"We all want very, very good touchscreens" says Brand. "In two years time AMOLED will be surpassed by something better. I don’t think this will slow down either, the only thing that could is how quickly we miniaturise and how quickly battery power can keep up with demand.
“It’s the same as what we saw with computers. There is more computing power and that means we want to do more, and while we are doing more we expect more, so that is how it evolves.”
Brand’s point is that consumers are in danger of getting into a situation of over-demand where the want for new technology cannot match the amount of power required and, more importantly, the cost, something which current rumours surrounding the iPad 3 reveal. A better screen means bigger batteries which then adds a 30 per cent production cost to the device, which is then turned back round to consumers. Add in the desire for LTE and it looks like the future for overnight phone charging is bleak, as is even our chance of affording it.
Japan already implements a system where you can give your handset some juice in train stations and corner shops, mostly out of the increased pressure all its smartphone tech has put on phone power, but that doesn’t necessarily mean that the likes of 4G technologies will push those in the West over the same precipice quite yet.
"The market adoption rate of rollout of LTE is going to be a lot slower," predicts Brand. "Networks will focus their LTE deployments in urban areas because that is where they need the capacity."
The final major change Brand expects to see with our smartphones and tablets in the coming years is the way they are used in education. Coming off the back of Apple’s highly ambitious iBooks 2 launch and its dealings with major education publishers in the US, the tablet could become a new way to teach.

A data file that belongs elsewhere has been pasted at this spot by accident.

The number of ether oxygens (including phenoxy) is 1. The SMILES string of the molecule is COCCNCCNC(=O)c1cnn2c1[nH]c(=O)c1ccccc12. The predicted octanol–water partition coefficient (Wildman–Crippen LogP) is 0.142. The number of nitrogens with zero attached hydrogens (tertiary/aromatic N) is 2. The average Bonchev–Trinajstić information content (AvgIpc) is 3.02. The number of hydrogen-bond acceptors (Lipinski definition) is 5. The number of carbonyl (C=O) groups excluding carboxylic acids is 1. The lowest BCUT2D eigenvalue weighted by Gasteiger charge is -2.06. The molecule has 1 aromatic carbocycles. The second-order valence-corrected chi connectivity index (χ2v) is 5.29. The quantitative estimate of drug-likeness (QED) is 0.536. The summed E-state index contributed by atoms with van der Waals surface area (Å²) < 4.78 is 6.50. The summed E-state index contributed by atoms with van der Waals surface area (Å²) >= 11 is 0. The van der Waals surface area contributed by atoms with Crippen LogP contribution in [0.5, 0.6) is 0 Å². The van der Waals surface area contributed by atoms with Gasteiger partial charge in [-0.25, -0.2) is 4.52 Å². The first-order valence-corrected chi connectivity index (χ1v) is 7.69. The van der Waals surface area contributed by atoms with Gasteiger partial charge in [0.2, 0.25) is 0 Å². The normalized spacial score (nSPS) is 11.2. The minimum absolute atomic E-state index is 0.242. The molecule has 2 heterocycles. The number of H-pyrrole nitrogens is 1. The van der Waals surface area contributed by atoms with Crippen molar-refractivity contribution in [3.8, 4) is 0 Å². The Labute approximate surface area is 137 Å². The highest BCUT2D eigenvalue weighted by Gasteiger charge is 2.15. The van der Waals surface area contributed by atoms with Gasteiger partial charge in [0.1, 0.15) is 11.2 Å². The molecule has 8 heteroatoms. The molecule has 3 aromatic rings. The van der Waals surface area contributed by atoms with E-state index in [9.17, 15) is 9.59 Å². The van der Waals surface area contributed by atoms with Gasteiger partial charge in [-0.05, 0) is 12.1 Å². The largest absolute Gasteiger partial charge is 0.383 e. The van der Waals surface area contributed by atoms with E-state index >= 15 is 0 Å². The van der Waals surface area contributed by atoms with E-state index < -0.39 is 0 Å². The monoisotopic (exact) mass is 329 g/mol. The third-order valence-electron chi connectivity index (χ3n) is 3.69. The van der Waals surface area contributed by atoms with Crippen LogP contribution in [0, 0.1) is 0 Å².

"Tablets in general are going to dominate the way education is rolled out. There are going to be winners - it could be Apple, it could be Android."
"If you look at it from a developing market point of view, it’s going to take years for it to trickle down into developing markets. That’s where we are going to rely on very basic methods; notebooks with mobile connectivity, SMS type services, feature phones."
If schools' relations with tablets were to truly take off, we expect they would remain the preserve of only the wealthiest establishments for a good while. The alternative is to do what Android has done with the smartphone market and make decent enough technology highly affordable.
"Somebody is going to come up with a cheap Android tablet and win the education battle."
So the moral of the story? If we don't take care to reign in our insatiable thirst for cutting edge technology, the smartphone we end up with in a few years time might not make it through the day on its own battery and even if it did, it would cost far too much to realistically own it. Whether it's the first £1,000 mainstream smartphone or the mobile that needs a full charge once an hour that slows us down, only time can tell.
What do you think our devices face in the future? Let us know in the comments below ...